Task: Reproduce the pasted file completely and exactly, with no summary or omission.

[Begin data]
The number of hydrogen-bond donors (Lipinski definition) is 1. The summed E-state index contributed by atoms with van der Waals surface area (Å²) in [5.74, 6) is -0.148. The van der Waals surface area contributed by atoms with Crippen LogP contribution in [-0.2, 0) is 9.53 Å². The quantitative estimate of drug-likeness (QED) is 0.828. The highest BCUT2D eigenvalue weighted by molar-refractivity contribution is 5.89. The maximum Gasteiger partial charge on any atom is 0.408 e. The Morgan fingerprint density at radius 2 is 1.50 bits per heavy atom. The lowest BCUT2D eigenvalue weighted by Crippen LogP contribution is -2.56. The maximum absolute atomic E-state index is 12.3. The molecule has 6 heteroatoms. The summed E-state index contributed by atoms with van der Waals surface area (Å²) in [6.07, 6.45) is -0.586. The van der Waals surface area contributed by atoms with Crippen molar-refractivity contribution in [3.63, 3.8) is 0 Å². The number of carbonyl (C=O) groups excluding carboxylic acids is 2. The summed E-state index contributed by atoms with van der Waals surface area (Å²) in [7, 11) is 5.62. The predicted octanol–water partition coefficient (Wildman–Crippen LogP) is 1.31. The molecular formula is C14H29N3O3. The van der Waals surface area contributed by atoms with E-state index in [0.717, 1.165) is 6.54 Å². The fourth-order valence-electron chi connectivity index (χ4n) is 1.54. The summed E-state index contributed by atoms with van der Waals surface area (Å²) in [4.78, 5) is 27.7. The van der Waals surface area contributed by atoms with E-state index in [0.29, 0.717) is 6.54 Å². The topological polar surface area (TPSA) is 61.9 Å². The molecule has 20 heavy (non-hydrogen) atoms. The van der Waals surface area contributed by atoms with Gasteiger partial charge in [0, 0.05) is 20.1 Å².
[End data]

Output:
The number of hydrogen-bond donors (Lipinski definition) is 1. The summed E-state index contributed by atoms with van der Waals surface area (Å²) in [5.74, 6) is -0.148. The van der Waals surface area contributed by atoms with Crippen LogP contribution in [-0.2, 0) is 9.53 Å². The quantitative estimate of drug-likeness (QED) is 0.828. The highest BCUT2D eigenvalue weighted by molar-refractivity contribution is 5.89. The maximum Gasteiger partial charge on any atom is 0.408 e. The Morgan fingerprint density at radius 2 is 1.50 bits per heavy atom. The lowest BCUT2D eigenvalue weighted by Crippen LogP contribution is -2.56. The maximum absolute atomic E-state index is 12.3. The molecule has 6 heteroatoms. The summed E-state index contributed by atoms with van der Waals surface area (Å²) in [6.07, 6.45) is -0.586. The van der Waals surface area contributed by atoms with Crippen molar-refractivity contribution in [3.63, 3.8) is 0 Å². The number of carbonyl (C=O) groups excluding carboxylic acids is 2. The summed E-state index contributed by atoms with van der Waals surface area (Å²) in [7, 11) is 5.62. The predicted octanol–water partition coefficient (Wildman–Crippen LogP) is 1.31. The molecular formula is C14H29N3O3. The van der Waals surface area contributed by atoms with E-state index in [0.717, 1.165) is 6.54 Å². The fourth-order valence-electron chi connectivity index (χ4n) is 1.54. The summed E-state index contributed by atoms with van der Waals surface area (Å²) in [4.78, 5) is 27.7. The van der Waals surface area contributed by atoms with E-state index in [0.29, 0.717) is 6.54 Å². The topological polar surface area (TPSA) is 61.9 Å². The molecule has 20 heavy (non-hydrogen) atoms. The van der Waals surface area contributed by atoms with Gasteiger partial charge in [0, 0.05) is 20.1 Å².